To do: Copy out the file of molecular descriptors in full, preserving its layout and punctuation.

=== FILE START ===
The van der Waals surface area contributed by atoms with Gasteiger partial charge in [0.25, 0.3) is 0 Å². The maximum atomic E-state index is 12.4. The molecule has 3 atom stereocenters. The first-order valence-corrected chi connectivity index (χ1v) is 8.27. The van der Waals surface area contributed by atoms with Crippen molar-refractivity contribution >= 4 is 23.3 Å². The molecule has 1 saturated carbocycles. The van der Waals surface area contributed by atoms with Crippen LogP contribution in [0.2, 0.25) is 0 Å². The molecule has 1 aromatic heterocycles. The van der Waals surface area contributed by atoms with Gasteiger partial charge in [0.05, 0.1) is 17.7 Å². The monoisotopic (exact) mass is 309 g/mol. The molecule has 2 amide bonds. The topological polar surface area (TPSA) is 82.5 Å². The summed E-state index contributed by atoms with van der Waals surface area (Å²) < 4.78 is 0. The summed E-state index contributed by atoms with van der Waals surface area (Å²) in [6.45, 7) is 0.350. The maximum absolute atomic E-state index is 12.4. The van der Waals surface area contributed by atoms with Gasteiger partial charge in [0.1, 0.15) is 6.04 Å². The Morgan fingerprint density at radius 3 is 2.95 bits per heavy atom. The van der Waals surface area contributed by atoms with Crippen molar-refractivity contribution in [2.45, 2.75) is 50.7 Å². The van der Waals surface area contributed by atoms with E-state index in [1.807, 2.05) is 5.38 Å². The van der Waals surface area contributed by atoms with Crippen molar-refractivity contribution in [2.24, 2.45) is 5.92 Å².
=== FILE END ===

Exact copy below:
The van der Waals surface area contributed by atoms with Gasteiger partial charge in [0.25, 0.3) is 0 Å². The maximum atomic E-state index is 12.4. The molecule has 3 atom stereocenters. The first-order valence-corrected chi connectivity index (χ1v) is 8.27. The van der Waals surface area contributed by atoms with Crippen molar-refractivity contribution >= 4 is 23.3 Å². The molecule has 1 saturated carbocycles. The van der Waals surface area contributed by atoms with Crippen LogP contribution in [0.2, 0.25) is 0 Å². The molecule has 1 aromatic heterocycles. The van der Waals surface area contributed by atoms with Gasteiger partial charge in [0.05, 0.1) is 17.7 Å². The monoisotopic (exact) mass is 309 g/mol. The molecule has 2 amide bonds. The topological polar surface area (TPSA) is 82.5 Å². The summed E-state index contributed by atoms with van der Waals surface area (Å²) < 4.78 is 0. The summed E-state index contributed by atoms with van der Waals surface area (Å²) in [6.45, 7) is 0.350. The maximum absolute atomic E-state index is 12.4. The van der Waals surface area contributed by atoms with Gasteiger partial charge in [0.1, 0.15) is 6.04 Å². The Morgan fingerprint density at radius 3 is 2.95 bits per heavy atom. The van der Waals surface area contributed by atoms with Crippen molar-refractivity contribution in [2.45, 2.75) is 50.7 Å². The van der Waals surface area contributed by atoms with E-state index in [1.807, 2.05) is 5.38 Å². The van der Waals surface area contributed by atoms with Crippen molar-refractivity contribution in [2.24, 2.45) is 5.92 Å².